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New Escapist Column! On How “The Force Awakens” Killed the Unlikely Adult-Oriented Christmas Blockbuster…

I published a new In the Frame piece at The Escapist this evening. It has been five years since the release of Star Wars: Episode VII – The Force Awakens. While this anniversary has been discussed and dissected from countless directions over the past few weeks, there is one under-explored aspect of it.

In the early 2010s, as blockbuster cinema came to dominate the cultural landscape, something interesting happened in the Christmas release window. Movies like The Girl With the Dragon Tattoo, Django Unchained and The Wolf of Wall Street somehow managed to thrive in the Christmas corridor, by offering reasonably-budgeted adult-skewing movies that could draw crowds over the holiday season, safe from the blockbuster pile-up over the summer. Sadly, The Force Awakens signalled the end of this.

You can read the piece here, or click the picture below.

New Escapist Column! On How Christopher Nolan Became the Internet’s Villain…

I published a new In the Frame piece at The Escapist this evening. Last week, the cinematic wold was shaken by the announcement that Warner Bros. would be releasing their entire cinematic slate day-and-date on HBO Max. This drew a lot of discussion and debate, but also demonstrating one of the internet’s weird cinematic fault lines: the strong hatred of director Christopher Nolan.

Nolan is one of the most interesting directors working the day. He is the last director who can approach a major studio with an original idea and secure hundreds of millions of dollars to realise it with minimal interference. In his early career, Nolan was a critical and internet darling, with a strong online following. However, since around 2012, Nolan has become a figure of a vocal and persistent derision online, much of which is anchored in the portrayal of the director as an old-fashioned auteur with a distinct sensibility.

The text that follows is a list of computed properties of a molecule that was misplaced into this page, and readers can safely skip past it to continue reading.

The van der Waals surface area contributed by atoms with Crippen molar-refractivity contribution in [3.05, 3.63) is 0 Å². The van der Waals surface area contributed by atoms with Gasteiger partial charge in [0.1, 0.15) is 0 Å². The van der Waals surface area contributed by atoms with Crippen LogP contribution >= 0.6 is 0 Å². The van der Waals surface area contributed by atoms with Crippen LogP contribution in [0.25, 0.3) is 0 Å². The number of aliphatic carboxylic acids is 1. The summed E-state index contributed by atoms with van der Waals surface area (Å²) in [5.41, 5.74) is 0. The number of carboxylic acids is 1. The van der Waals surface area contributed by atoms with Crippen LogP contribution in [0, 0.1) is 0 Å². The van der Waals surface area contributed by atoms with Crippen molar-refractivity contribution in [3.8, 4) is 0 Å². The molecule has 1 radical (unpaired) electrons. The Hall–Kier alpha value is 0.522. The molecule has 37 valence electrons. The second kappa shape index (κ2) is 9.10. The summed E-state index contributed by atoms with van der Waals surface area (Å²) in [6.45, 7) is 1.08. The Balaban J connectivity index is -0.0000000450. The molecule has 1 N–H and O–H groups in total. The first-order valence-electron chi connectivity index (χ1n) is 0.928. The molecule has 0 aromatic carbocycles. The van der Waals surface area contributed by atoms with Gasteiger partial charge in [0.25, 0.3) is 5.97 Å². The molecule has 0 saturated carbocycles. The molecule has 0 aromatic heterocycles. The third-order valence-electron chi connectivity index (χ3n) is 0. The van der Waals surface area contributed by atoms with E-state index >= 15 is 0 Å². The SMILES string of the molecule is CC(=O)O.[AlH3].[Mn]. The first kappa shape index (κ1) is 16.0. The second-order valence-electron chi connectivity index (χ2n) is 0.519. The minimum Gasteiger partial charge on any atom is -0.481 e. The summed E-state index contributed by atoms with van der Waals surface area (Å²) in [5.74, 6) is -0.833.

This hatred of Nolan – which seems to bubble over in relation to anything from Anne Hathaway sharing chat show anecdotes about working with him to his reasonable critique of Warner Bros. failing to inform any of their directors or collaborators about the move to HBO Max – is interesting because it tied to other cultural trends that overlap. The internet’s passionate dislike of Nolan reflects broader shifts in the embrace of an intellectual-property- and corporate-identity-driven fandom. This hatred of Nolan often feels like a hatred of what he represents as a filmmaker.

You can read the piece here, or click the picture below.

New Escapist Column! On the Computer-Generated James Dean and the Collapse of Movie Stardom into Intellectual Property…

I published a new In the Frame piece at Escapist Magazine yesterday evening. This one covered the news that a computer-generated James Dean would be starring in a significant secondary role in the upcoming Finding Jack.

It’s an interesting precedent, the resurrection of a dead star to appear in a work completely unrelated to their previous commitments or roles. In some senses, although this particular case is very odd, it feels like a trial balloon for a larger shift happening behind the scenes. Over the past couple of decades, Hollywood has been moving closer and closer to intellectual property as a driving force behind its movie-making. The idea that movies could be populated with computer facsimiles of recognisable stars represents an attempt to collapse movie stardom into that intellectual propertisation.

You can read the piece here, or click the picture below.